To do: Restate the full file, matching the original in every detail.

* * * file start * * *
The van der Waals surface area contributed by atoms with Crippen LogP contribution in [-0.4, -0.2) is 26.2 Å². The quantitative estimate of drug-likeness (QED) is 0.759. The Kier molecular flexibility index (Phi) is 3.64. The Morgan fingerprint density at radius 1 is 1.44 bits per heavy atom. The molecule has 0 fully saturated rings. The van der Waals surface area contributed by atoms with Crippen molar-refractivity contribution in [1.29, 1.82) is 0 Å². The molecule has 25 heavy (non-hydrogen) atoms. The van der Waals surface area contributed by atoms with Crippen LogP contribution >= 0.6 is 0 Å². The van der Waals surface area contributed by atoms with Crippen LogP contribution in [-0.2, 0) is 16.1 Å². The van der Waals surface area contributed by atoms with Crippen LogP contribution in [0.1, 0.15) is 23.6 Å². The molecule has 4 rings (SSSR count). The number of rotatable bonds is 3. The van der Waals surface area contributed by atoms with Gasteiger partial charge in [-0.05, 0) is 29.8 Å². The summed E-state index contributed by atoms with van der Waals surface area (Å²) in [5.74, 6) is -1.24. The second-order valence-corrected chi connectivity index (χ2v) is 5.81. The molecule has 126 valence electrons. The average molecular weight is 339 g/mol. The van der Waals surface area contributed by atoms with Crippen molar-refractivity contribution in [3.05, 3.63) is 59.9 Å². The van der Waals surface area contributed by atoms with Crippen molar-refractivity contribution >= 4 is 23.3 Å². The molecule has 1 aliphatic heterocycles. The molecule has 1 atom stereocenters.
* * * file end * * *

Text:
The van der Waals surface area contributed by atoms with Crippen LogP contribution in [-0.4, -0.2) is 26.2 Å². The quantitative estimate of drug-likeness (QED) is 0.759. The Kier molecular flexibility index (Phi) is 3.64. The Morgan fingerprint density at radius 1 is 1.44 bits per heavy atom. The molecule has 0 fully saturated rings. The van der Waals surface area contributed by atoms with Crippen molar-refractivity contribution in [1.29, 1.82) is 0 Å². The molecule has 25 heavy (non-hydrogen) atoms. The van der Waals surface area contributed by atoms with Crippen LogP contribution >= 0.6 is 0 Å². The van der Waals surface area contributed by atoms with Crippen LogP contribution in [-0.2, 0) is 16.1 Å². The van der Waals surface area contributed by atoms with Crippen LogP contribution in [0.1, 0.15) is 23.6 Å². The molecule has 4 rings (SSSR count). The number of rotatable bonds is 3. The van der Waals surface area contributed by atoms with Gasteiger partial charge in [-0.05, 0) is 29.8 Å². The summed E-state index contributed by atoms with van der Waals surface area (Å²) in [5.74, 6) is -1.24. The second-order valence-corrected chi connectivity index (χ2v) is 5.81. The molecule has 126 valence electrons. The average molecular weight is 339 g/mol. The van der Waals surface area contributed by atoms with Crippen molar-refractivity contribution in [3.05, 3.63) is 59.9 Å². The van der Waals surface area contributed by atoms with Crippen molar-refractivity contribution >= 4 is 23.3 Å². The molecule has 1 aliphatic heterocycles. The molecule has 1 atom stereocenters.